In “The Odyssey” the gods have much power over the lives of mortals. Like puppet masters they play with the daily lives of mortals with their powerful fingers, that which can change a calm blue sea into a raging tempest in seconds. I believe that the gods play a strong role in the actions of mortals and their character traits are then shaped through the trials that they experience. God-like Odysseus has been through many intense trials on his trek to his homecoming that have tested his strength as a married man and leader, but finally the god Zeus calls upon his council of gods to “work out his homecoming and see to it that he returns.” (I,76-77)
A visual connection to the story and poem is Herbert Draper’s painting, “Ulysses and the Sirens,” the sirens compelling Odysseus. All in all, these three different representation of the story can have the tone of tense, disheartening, and malicious.
Literary devices are very crucial techniques to an author’s writings because it allows the author to get their message across to the reader in a very powerful way. Some examples of literary devices that allow the author to convey their message in a powerful way to the audience are imagery, tone, and anaphora just to name a few. In Margaret Atwood’s poem “Siren Song,” these literary devices are what make up the foundation of this writing and really allows her poem to almost seem as if it were happening in real life. This poem is about the Sirens from Greek Mythology and how their song would cause sailors to go mad and jump overboard where they would never be seen again. Atwood does a fantastic job at using these literary devices to allow the reader to not only be able to comprehend the poem, but to make them feel as if they are in the poem itself.
Another example of peer pressure in the book would be when Odysseus hears “the lovely voices in ardor [appeal] over the water [and makes him] crave to listen, and [he tries] to say, Untie me” (933). This presents an obstacle for his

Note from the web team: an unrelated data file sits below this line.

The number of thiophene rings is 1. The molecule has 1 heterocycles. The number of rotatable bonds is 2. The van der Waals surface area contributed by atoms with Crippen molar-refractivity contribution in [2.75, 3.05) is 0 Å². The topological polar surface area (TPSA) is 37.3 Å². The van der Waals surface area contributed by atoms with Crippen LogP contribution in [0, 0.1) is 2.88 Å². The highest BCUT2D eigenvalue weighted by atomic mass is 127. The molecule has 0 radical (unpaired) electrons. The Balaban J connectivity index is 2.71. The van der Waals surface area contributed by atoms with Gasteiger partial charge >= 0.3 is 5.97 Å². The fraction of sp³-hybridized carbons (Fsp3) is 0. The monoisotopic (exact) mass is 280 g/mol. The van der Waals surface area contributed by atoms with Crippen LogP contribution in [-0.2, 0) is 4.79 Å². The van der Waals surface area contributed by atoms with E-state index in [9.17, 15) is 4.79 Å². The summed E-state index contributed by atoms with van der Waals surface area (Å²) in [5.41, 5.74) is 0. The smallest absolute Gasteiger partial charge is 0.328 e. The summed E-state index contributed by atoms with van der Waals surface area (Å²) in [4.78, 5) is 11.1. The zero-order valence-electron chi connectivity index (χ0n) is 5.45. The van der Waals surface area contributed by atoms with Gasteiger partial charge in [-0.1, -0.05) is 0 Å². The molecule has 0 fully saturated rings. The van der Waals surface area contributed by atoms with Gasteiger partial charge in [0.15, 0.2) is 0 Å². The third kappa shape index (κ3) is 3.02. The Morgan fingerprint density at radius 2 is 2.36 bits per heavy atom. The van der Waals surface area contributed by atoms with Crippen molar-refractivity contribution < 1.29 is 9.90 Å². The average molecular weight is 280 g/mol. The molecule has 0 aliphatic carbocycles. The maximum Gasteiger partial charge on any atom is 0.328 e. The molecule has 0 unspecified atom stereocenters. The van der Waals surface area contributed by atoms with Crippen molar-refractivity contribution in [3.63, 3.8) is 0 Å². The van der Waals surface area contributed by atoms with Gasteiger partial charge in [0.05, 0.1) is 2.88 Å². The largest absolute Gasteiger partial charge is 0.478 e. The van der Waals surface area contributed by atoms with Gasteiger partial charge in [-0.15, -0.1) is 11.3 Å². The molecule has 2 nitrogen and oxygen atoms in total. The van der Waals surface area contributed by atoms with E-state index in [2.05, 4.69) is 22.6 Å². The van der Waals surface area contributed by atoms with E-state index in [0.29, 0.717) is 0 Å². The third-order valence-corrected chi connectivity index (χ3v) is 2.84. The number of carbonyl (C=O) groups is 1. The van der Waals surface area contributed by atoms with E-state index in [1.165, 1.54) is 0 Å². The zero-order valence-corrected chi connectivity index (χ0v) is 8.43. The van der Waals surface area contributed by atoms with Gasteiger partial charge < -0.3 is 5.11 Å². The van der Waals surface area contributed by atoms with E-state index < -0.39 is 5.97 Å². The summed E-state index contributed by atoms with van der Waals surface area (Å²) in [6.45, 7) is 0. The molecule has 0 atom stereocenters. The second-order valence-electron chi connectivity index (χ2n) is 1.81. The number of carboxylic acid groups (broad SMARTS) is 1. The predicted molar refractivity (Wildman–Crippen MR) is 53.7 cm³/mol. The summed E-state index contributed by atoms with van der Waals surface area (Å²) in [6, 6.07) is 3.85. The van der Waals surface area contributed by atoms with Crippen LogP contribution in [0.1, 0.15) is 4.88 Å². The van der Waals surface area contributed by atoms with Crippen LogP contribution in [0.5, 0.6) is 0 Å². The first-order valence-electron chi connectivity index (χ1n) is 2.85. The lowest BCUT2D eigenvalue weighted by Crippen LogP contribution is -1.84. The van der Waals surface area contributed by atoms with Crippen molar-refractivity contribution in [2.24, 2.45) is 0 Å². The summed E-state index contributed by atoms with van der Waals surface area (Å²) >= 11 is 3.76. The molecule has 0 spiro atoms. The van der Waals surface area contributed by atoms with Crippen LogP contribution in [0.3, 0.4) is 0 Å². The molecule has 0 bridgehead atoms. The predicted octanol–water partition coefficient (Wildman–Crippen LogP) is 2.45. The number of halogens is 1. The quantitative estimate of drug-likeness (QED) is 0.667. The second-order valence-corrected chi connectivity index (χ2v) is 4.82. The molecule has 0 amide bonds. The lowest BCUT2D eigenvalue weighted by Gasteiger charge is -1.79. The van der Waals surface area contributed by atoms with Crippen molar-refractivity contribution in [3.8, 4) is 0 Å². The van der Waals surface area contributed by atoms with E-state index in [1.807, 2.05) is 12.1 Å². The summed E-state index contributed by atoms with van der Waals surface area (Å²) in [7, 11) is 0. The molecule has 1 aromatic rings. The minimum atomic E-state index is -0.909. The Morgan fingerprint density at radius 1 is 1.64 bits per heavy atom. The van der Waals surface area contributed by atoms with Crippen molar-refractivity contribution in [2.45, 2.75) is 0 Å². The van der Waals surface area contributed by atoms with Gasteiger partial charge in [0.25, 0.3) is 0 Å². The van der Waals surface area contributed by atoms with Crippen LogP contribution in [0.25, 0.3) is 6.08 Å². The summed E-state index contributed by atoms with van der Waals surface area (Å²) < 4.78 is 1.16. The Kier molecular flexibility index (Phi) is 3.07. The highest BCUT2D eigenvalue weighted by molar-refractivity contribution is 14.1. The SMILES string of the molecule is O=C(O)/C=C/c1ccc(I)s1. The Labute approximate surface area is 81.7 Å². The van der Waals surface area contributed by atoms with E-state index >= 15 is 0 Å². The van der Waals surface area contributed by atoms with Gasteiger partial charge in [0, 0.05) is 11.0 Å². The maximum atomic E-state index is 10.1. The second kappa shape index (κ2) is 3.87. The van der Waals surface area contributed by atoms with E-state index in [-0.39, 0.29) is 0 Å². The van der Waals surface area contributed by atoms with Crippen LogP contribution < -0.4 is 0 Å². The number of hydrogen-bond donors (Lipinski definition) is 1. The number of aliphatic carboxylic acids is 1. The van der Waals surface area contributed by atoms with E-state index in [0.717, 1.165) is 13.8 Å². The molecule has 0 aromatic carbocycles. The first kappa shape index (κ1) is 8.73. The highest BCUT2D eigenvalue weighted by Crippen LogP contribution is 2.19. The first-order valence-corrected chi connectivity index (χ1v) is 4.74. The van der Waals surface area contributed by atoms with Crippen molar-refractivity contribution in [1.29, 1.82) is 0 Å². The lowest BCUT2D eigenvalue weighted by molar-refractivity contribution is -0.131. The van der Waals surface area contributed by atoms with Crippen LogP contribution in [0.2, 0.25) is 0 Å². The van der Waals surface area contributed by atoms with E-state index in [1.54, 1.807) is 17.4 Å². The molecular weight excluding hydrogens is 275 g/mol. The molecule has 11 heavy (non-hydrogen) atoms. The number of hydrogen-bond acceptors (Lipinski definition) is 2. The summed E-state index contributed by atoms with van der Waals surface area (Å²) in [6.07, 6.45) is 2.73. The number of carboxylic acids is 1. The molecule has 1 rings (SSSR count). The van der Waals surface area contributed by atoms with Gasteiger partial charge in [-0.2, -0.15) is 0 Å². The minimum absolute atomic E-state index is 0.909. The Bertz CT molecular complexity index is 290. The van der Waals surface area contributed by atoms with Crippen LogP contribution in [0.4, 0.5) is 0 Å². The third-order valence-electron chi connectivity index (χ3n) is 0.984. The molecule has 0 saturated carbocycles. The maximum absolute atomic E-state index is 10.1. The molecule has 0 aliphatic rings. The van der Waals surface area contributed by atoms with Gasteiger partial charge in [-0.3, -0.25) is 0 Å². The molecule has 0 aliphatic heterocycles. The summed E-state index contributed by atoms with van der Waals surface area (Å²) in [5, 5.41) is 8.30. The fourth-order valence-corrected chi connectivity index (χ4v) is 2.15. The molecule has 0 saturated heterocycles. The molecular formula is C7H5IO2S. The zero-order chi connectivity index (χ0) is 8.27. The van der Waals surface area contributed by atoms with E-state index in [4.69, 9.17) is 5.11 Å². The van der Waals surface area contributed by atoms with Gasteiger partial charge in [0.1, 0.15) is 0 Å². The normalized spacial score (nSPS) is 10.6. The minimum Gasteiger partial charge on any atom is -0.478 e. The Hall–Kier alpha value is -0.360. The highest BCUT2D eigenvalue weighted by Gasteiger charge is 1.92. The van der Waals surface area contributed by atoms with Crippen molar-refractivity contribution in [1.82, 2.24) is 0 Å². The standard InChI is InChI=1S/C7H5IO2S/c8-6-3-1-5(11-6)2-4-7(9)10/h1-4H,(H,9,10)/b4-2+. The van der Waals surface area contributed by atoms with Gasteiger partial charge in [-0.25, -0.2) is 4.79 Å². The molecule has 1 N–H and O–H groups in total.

Homer’s Odyssey, a Greek epic poem, introduces mythological creatures, like the sirens, to an audience that becomes highly influenced and mesmerized by these creatures that it inspired new piece of literature. For example, Margaret Atwood dedicates a whole poem to the sirens, which is the first mentioned in The Odyssey as creatures that lures sailors to their death, but ,unlike the Odyssey, it is written in the point of view of the sirens. Even though the depiction of the sirens are distinct and told in different point of view, both pieces of writing, Homer’s Odyssey and Atwood’s “ Siren Song”, have similar elements of cleverness. Homer describes Odysseus as wise, which is a characteristic needs to help the crew escape disasters and deaths.
One can tell Odysseus’ need for Nostos when Circe gives him directions when passing the island of the Sirens. “She says, whoever draws too close [to the island], off guard, and catches the Sirens’ voices in the air – no sailing home for him, no wife rising to meet him, no happy children beaming up at their father’s face” (Book 12). If Odysseus did not care about what he has back home, he probably would have fell to the voices of the Sirens. However, when Odysseus approaches the island of the Sirens, he is bound to the ship to hear the songs of the Sirens, in which no one has ever lived past.
A trickster is “someone who tricks or deceives people especially in order to get something” (Merriam-Webster). Examples of the trickster archetype can be found in the Odyssey by Homer. For example, while Polyphemus has trapped Odysseus and Odysseus’ crewmates in his cave, Odysseus tells the Cyclops “Here, Cyclops, try this wine-to top off the banquet of human flesh you’ve bolted down” (Homer 222 lns. 388-389)! Enjoying the wine, the Cyclops demands for more, just as Odysseus anticipated he would.
Homers use of similes help the reader understand how he is comparing a certain thing, like a specific character, to something else. His Homeric similes go into depth when comparing two different objects, and continues to help the reader view what is happening in the book. Homers unsuspected similes draw the readers attention in humorous, strange ways, and his similes give more understanding. In the end of Book 5, Odysseus is being compared to an ember that has not burn out yet, and is still glowing or barely burning.